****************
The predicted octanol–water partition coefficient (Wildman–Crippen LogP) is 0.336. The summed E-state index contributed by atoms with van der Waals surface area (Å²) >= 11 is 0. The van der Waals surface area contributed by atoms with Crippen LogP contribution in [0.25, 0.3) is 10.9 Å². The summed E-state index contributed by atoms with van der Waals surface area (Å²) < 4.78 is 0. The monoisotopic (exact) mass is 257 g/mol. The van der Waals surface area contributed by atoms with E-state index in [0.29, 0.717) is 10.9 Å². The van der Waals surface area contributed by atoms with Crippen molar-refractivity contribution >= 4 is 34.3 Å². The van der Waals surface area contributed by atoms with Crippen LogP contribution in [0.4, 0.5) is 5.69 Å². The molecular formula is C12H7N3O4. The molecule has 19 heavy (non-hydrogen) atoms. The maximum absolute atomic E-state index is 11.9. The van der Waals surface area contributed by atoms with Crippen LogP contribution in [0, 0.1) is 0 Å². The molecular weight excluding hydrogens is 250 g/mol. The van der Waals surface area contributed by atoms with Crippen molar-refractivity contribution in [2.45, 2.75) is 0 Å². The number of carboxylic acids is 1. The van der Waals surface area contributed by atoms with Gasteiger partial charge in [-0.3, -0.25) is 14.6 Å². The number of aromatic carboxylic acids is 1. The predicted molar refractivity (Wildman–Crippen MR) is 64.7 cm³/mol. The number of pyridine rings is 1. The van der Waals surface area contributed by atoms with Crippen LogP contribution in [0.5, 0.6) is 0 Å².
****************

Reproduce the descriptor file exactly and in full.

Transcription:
The predicted octanol–water partition coefficient (Wildman–Crippen LogP) is 0.336. The summed E-state index contributed by atoms with van der Waals surface area (Å²) >= 11 is 0. The van der Waals surface area contributed by atoms with Crippen LogP contribution in [0.25, 0.3) is 10.9 Å². The summed E-state index contributed by atoms with van der Waals surface area (Å²) < 4.78 is 0. The monoisotopic (exact) mass is 257 g/mol. The van der Waals surface area contributed by atoms with E-state index in [0.29, 0.717) is 10.9 Å². The van der Waals surface area contributed by atoms with Crippen molar-refractivity contribution >= 4 is 34.3 Å². The van der Waals surface area contributed by atoms with Crippen LogP contribution in [0.4, 0.5) is 5.69 Å². The molecular formula is C12H7N3O4. The molecule has 19 heavy (non-hydrogen) atoms. The maximum absolute atomic E-state index is 11.9. The van der Waals surface area contributed by atoms with Crippen LogP contribution in [0, 0.1) is 0 Å². The molecular weight excluding hydrogens is 250 g/mol. The van der Waals surface area contributed by atoms with Crippen molar-refractivity contribution in [2.45, 2.75) is 0 Å². The number of carboxylic acids is 1. The van der Waals surface area contributed by atoms with Gasteiger partial charge in [-0.3, -0.25) is 14.6 Å². The number of aromatic carboxylic acids is 1. The predicted molar refractivity (Wildman–Crippen MR) is 64.7 cm³/mol. The number of pyridine rings is 1. The van der Waals surface area contributed by atoms with Crippen LogP contribution in [0.5, 0.6) is 0 Å².